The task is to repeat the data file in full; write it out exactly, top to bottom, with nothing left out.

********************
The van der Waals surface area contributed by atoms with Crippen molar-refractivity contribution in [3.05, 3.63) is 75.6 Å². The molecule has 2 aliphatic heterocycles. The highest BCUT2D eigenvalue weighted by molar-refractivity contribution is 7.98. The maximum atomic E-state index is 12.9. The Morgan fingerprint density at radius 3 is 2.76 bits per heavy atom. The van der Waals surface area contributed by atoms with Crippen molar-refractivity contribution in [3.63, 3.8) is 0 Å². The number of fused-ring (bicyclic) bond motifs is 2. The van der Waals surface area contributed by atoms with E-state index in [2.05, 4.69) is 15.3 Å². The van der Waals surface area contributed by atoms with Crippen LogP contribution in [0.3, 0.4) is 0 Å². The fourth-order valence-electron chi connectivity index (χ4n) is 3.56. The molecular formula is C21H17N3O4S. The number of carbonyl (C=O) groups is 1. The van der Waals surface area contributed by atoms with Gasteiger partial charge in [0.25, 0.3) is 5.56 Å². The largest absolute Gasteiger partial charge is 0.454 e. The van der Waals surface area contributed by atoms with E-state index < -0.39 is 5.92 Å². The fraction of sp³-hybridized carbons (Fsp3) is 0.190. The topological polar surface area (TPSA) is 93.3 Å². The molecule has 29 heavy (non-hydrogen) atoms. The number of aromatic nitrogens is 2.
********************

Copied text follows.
The van der Waals surface area contributed by atoms with Crippen molar-refractivity contribution in [3.05, 3.63) is 75.6 Å². The molecule has 2 aliphatic heterocycles. The highest BCUT2D eigenvalue weighted by molar-refractivity contribution is 7.98. The maximum atomic E-state index is 12.9. The Morgan fingerprint density at radius 3 is 2.76 bits per heavy atom. The van der Waals surface area contributed by atoms with Crippen molar-refractivity contribution in [3.63, 3.8) is 0 Å². The number of fused-ring (bicyclic) bond motifs is 2. The van der Waals surface area contributed by atoms with E-state index in [2.05, 4.69) is 15.3 Å². The van der Waals surface area contributed by atoms with Crippen LogP contribution in [0.3, 0.4) is 0 Å². The fourth-order valence-electron chi connectivity index (χ4n) is 3.56. The molecular formula is C21H17N3O4S. The number of carbonyl (C=O) groups is 1. The van der Waals surface area contributed by atoms with Gasteiger partial charge in [0.25, 0.3) is 5.56 Å². The largest absolute Gasteiger partial charge is 0.454 e. The van der Waals surface area contributed by atoms with E-state index < -0.39 is 5.92 Å². The fraction of sp³-hybridized carbons (Fsp3) is 0.190. The topological polar surface area (TPSA) is 93.3 Å². The molecule has 29 heavy (non-hydrogen) atoms. The number of aromatic nitrogens is 2.